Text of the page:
KSU Soybean Market Outlook in Late-May 2018 – A Convergence of Volatility-Factors Upon the Soybean Markets

An analysis of U.S. and World soybean supply-demand factors and 2018 price prospects following the USDA’s May 10th Crop Production and World Agricultural Supply Demand Estimates (WASDE) reports will be available on the KSU AgManager website (http://www.agmanager.info/)

Following an article on “Soybean Market Outlook in Late-May 2018” – with the full article and accompanying analysis to be available on the KSU AgManager website at the following web address:

http://www.agmanager.info/grain-marketing/grain-market-outlook-newsletter

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1. Overview of the Soybean Market Situation in Late-May 2018

Since February 1, 2018 the outlook for U.S. soybean market prices through Summer-Fall of this year has been extremely uncertain.  Prospects for soybean production and trade competition from South America has had both positive and negative impacts on U.S. soybean export market and price prospects. However, the largest source of uncertainty has stemmed from trade disputes between the U.S. and China – which has at different times both diminished and improved U.S. soybean export market prospects.   With soybean planting progressing in the U.S., during July-August 2018 the attention of the soybean market will likely turn toward the development of the 2018 U.S. soybean crop and associated supply and demand prospects.

What can be described as “neutral-to-cautiously optimistic” forecasts for U.S. soybean prices in the “new crop” 2018/19 marketing year that now predominate in the soybean market are based on a combination of market factors.  These include: 1) as yet un-dealt with 2018 U.S. soybean production risk in Summer 2018; 2) expectations of continued strength in U.S. soybean domestic crush and exports in coming months; and 3) the possibility of tighter U.S. soybean supplies in terms of reduced ending stocks and percent ending stocks-to-use if a short crop develops in the U.S. this summer.  Improved U.S. soybean export prospects are expected resulting from 2018 soybean production problems for export competitor Argentina on the one hand, and hopes for a resolution to the China-U.S. trade dispute on the other. 

Even with the relative strength of U.S. soybean prices over the past four (4) months, the path of U.S. soybean prices through Fall 2018 will be largely driven by the development of and prospects for the 2018 U.S. soybean crop.   Kansas State University projections are that if prospects for 2018 U.S. corn production decline markedly below the 4.280 billion bushel (bb) forecast by the USDA – down to say 3.800-4.000 bb or less, then U.S. soybean ending stocks for “new crop” MY 2018/19 would likely fall to 250-300 mb or less (compared to the USDA’s forecast of 415 mb).  If this occurs, then U.S. soybean ending stocks-to-use in “new crop” MY 2018/19 would likely decline to 7.0%-8.0% or less – compared to the current USDA forecast of 9.39% ending stocks-to-use. 

Consequently, if a short crop were to occur in the U.S. in summer 2018, then in Fall 2018 NOV 2018 soybean futures would likely move higher to the range of $11.50-$12.00 /bu. or more.  Projected U.S. average cash prices for “new crop” MY 2018/19 would also likely rise – up to the range of $11.00-$11.50 /bu (midpoint = $11.25).  This compares to the current USDA forecast of $8.75-$11.25 (midpoint = $10.00 /bu) on 9.39% stocks/use for “new crop” MY 2018/19 – beginning September 1, 2018.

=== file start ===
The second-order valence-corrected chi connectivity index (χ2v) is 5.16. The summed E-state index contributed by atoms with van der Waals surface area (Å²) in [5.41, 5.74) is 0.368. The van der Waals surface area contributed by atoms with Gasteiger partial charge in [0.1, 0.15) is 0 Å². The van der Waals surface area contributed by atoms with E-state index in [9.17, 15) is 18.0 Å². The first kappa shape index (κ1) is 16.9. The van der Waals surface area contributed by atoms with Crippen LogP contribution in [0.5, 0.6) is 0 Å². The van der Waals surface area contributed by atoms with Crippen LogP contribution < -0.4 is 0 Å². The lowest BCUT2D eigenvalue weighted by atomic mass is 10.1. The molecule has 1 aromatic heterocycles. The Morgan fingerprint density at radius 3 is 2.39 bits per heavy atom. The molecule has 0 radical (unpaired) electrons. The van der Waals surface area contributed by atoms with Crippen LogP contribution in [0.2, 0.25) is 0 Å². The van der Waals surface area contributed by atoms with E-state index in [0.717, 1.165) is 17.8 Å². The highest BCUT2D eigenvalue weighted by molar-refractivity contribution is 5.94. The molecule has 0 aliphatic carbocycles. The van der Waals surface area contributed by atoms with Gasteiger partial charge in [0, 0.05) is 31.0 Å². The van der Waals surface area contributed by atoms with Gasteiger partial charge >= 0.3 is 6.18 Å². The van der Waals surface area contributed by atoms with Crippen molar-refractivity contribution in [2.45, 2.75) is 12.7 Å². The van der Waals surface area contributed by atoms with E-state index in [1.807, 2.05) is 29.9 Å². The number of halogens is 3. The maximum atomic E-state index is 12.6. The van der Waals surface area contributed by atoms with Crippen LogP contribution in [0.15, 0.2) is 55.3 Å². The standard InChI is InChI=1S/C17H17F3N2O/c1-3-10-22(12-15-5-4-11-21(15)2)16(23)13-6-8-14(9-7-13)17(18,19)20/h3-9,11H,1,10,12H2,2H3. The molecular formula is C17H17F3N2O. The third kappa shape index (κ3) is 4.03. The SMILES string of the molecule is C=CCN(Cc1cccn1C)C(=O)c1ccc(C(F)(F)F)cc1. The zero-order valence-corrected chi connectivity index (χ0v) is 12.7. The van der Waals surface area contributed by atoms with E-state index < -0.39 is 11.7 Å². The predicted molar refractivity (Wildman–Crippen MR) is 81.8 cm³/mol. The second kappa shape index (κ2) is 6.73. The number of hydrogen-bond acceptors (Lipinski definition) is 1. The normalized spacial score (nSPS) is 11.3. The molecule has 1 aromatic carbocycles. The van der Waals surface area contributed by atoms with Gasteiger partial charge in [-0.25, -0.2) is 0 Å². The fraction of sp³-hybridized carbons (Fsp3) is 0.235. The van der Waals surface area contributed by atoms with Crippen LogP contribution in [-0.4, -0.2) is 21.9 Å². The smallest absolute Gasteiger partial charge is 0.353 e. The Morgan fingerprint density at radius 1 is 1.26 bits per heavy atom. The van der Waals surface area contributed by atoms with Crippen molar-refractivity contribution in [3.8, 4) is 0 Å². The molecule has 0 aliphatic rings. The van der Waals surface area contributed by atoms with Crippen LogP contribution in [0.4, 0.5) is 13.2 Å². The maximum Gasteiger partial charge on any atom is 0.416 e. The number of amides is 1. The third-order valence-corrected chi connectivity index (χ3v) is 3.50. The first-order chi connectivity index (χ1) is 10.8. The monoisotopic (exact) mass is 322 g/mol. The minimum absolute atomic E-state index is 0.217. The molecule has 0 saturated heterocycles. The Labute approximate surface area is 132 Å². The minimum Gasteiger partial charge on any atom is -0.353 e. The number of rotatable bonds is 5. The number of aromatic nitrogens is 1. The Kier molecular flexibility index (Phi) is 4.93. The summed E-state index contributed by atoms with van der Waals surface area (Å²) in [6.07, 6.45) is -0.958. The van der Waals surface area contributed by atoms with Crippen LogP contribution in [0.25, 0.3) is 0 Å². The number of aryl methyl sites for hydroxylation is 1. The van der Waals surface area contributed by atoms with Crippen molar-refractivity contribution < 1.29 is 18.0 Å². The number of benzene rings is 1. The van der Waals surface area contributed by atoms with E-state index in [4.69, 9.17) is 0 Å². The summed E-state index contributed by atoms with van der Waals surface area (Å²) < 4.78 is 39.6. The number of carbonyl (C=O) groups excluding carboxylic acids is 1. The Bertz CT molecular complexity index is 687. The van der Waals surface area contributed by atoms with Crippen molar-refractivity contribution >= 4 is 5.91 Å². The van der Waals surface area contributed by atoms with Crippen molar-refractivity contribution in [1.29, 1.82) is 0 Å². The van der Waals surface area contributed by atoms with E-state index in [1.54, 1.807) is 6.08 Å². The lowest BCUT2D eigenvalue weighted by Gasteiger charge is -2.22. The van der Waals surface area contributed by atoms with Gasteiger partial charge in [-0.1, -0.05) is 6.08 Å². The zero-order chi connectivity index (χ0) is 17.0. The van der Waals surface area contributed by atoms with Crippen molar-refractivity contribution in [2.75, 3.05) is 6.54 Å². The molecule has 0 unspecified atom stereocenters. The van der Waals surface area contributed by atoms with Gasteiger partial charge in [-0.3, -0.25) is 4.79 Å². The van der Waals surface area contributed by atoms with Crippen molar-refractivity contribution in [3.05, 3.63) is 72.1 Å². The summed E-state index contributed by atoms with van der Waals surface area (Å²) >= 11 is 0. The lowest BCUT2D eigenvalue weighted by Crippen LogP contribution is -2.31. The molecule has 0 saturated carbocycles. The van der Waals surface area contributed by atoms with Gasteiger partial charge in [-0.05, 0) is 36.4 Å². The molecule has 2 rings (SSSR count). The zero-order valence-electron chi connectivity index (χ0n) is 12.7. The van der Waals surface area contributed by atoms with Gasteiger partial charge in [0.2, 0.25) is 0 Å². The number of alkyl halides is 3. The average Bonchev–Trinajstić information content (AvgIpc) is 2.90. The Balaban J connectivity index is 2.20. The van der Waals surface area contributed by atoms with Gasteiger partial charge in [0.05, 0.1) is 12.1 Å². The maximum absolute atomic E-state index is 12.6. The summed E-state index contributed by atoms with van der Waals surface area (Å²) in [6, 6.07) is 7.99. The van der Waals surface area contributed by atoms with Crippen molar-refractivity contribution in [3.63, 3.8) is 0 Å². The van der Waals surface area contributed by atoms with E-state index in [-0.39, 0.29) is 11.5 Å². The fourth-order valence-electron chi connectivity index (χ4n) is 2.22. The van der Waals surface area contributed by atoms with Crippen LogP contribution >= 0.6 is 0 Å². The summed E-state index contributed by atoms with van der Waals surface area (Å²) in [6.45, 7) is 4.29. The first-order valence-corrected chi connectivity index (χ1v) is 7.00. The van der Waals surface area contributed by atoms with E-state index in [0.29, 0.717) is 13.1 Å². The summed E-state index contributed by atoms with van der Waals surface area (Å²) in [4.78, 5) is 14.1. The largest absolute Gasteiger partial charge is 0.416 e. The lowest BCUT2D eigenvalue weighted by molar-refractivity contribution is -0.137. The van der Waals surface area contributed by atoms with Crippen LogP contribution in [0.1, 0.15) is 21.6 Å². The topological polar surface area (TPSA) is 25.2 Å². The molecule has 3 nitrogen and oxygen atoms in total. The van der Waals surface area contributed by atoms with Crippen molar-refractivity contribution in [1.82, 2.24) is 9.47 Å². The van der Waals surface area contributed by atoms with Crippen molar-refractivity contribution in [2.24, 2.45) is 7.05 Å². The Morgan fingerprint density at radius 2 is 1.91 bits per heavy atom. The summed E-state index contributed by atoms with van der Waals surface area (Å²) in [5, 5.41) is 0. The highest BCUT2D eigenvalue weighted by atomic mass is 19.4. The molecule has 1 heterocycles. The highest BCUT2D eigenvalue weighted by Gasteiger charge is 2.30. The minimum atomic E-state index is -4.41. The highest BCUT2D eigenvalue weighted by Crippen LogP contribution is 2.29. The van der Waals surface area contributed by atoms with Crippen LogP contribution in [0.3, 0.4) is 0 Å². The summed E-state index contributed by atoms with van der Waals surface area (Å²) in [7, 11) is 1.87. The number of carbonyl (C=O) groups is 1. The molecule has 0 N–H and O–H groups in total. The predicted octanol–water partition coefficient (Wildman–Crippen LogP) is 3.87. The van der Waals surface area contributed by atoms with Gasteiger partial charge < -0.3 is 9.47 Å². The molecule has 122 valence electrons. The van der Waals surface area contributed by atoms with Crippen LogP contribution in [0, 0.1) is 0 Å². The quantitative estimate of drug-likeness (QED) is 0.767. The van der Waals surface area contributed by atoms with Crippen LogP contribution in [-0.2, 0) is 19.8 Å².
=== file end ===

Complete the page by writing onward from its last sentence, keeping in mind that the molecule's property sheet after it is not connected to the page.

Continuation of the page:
2. CME Soybean Futures & Kansas Cash Corn Prices & Basis Bids

Soybean futures have reflected the “disconcerting uncertainty” that these market factors have had on market sentiments.  Chicago Mercantile Exchange (CME) JULY 2018 Soybean futures can be described as “volatile” during the February 1st – March 30th period.  After closing at $10.06 per bushel on February 1st, JULY 2018 Soybean futures moved to a high of $10.90 ¼ on March 2nd; to a low of $9.94 ½ on April 4th; to a high of $10.78 on April 13th; to a low of $9.92 ½ on May 17th; to a high of $10.50 ¾ on May 24th; and finally down to a close of $10.18 ½ on Thursday, May 31st

Since the release of the USDA’s May 10th World Agricultural Supply and Demand (WASDE) report, “old crop JULY 2018 CME Soybean futures prices have traded in a range of $9.98 ½ to $10.35 ¾ per bushel before closing at $10.18 ½ /bu on May 31st (Figure 1).   Over the same time period “new crop NOVEMBER 2018 CME Soybean futures prices have traded in a range of $10.02 to $10.42 ½ /bu before closing at $10.34 ¼ on May 31st.   Prices for the JULY 2018 and NOV 2018 futures contracts are up $0.53 ¼ (up 5.5%) and $0.66 ¾ /bu (up 6.9%) from their lows on January 12th following the January 2018 USDA Annual Crop Production Summary, WASDE, and Grain Stocks reports.         

In Western Kansas on Wednesday, May 30th cash soybean bids at major grain elevators ranged from $8.88 ($1.35 under JULY 2018 futures) to $9.23 ($1.00 under), and ranged from $9.29 ($0.94 under) to $9.43 ($0.80 under) in Central Kansas.  These prices are at least moderately higher than when bids in western and central Kansas had fallen to $8.21-$9.05 ½ ($1.40 to $0.55 /bu under MAR 2018 Soybean futures) on January 12, and greatly above marketing loan rates for soybeans across the state, with loan rates near $5.00 in Central Kansas and $4.80 per bushel in Western Kansas